Cow or Goat that is the question - Mothering Forums

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#1 of 8 Old 12-31-2005, 02:36 AM - Thread Starter
 
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We want to get a cow or goat for fresh raw milk. We have .50 acre that is fenced (corral style on the back half). i have never had goat milk and dh swears by raw cow....So tell me what the pros and cons are of both.
Which do you prefer?
How expensive are each animal?
How much can feed cost?
Are they generally healthy animals or am I going to pay outrageous vet bills? When do they begin producing milk?
Do they stop during the winter or anything like that?
Where would I buy one?
Are they certain breeds that are better?

As you can tell I am just starting on my quest for knowledge so anything you can throw my way would be much appreciated.

TIA

Kim- Simple livin' mama to 4 great kiddos.
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#2 of 8 Old 12-31-2005, 10:23 AM
 
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With half an acre I would go for a goat. A cow really needs a lot more land and on half an acre you would very rapidly have a bare dirt or mud lot and have to buy every scrap of food that she eats. Not to mention figuring out where to put a manure pile!

A good milking goat costs anywhere from $150-$500. A goat isn't very expensive to feed, especially compared to a cow. They need rough hay and a good goat grain mix, minerals, and salt. They are very hardy, healthy animals, so no terrible vet bills.

Most people breed their goats to kid in the spring and then milk them until a month or two before they are due to kid again.

Each milking breed has its pros and cons. The best place I can direct you to is http://fiascofarm.com/goats/
That is the most comprehensive goat site I know of.
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#3 of 8 Old 12-31-2005, 03:09 PM - Thread Starter
 
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Thank you for the info. Is there a huge difference in taste? Do you milk a goat the same way you do a cow? (LOL I know dumb question)

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#4 of 8 Old 12-31-2005, 04:56 PM
 
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Goat milk tastes a little different than cow, but it's easier to digest. I personally would say get a goat, but i'm partial to them. On half an acre, I'd also suggest getting smaller breed, like a Kinder or a mini=something. I am partial to LaManchas for overall personalities/health/milk so am seriously considering Mini-Manchas for our setup when we get it. With cows and goats you'll want at least 2 to keep themselves company.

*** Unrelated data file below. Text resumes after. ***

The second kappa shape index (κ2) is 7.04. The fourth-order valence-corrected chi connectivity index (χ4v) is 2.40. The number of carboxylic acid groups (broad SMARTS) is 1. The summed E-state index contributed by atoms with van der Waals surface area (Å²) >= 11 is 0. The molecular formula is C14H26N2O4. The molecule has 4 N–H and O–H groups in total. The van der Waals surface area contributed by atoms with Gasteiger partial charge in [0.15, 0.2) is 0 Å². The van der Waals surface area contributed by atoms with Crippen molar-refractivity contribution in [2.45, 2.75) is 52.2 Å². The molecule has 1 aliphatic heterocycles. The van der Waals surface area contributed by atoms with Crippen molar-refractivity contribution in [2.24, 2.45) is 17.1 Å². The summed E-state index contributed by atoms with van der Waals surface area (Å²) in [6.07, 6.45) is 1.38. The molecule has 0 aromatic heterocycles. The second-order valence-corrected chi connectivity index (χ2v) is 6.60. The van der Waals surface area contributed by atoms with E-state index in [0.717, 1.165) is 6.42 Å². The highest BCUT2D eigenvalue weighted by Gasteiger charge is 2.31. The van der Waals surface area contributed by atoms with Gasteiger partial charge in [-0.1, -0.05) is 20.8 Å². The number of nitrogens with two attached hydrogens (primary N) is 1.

Fiasco farms is a great place to learn, another place to lurk and ask is homesteadingtoday com on the Goat forum.

Another option may, but I'm not sure it's a great one, be a Dexter cow.

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#5 of 8 Old 12-31-2005, 05:13 PM
 
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Even a Dexter is too much animal for a half acre. I know that some people have gotten good milkers when a Pygmy and a dairy goat breed are crossed, so you might want to investigate them. Goats like to play and climb- so good goat fencing is a must. People also like to give them those huge spools to play on.
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#6 of 8 Old 12-31-2005, 08:48 PM - Thread Starter
 
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I spent quite a bit of time on the Fiasco site. Thanks for the reference that is a great site. Talking to dh about it, we may end up holding off. I didnt realize there was so much to know about goats!! I wanted to get one fairly soon but I definatly think I will be researching more than I planned. Until then I did find a raw milk supplier for goat milk. They have nubians, I may see if I cant hang out at there place for a couple of hours. Anyway thanks for the input.

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#7 of 8 Old 01-01-2006, 01:09 AM
 
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Definately spend time at the goat farm- helping with chores, learning to milk, and just being around the goats and the people who know about them will be an excellent education. And you will be able to see if milking a goat or two is something you truly want to commit to. We did this before we got our cow and it helped, though bringing the animal home and getting used to the chores and milking are still a big adjustment!
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#8 of 8 Old 01-03-2006, 11:58 AM
 
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Quote:
Originally Posted by pygmywombat
Definately spend time at the goat farm- helping with chores, learning to milk, and just being around the goats and the people who know about them will be an excellent education. And you will be able to see if milking a goat or two is something you truly want to commit to. We did this before we got our cow and it helped, though bringing the animal home and getting used to the chores and milking are still a big adjustment!
MOST DEFINATLY!! Know having animals "ties" you to home, esp. milking animals. Spend time with your local goat person, have him/her show you the ropes. Nubian milk is nice and rich esp. with good milk handling and quick cooling you'll be surprised how yummy it is Kinder goats are a cross from a nigerian(??) and a Nubian so you get the best of both worlds. Not only is goat milk great for drinking, but it's great for yogurt/kefir (nice tart flavor) cheese, butter, and soaps Take some time to learn for sure though.

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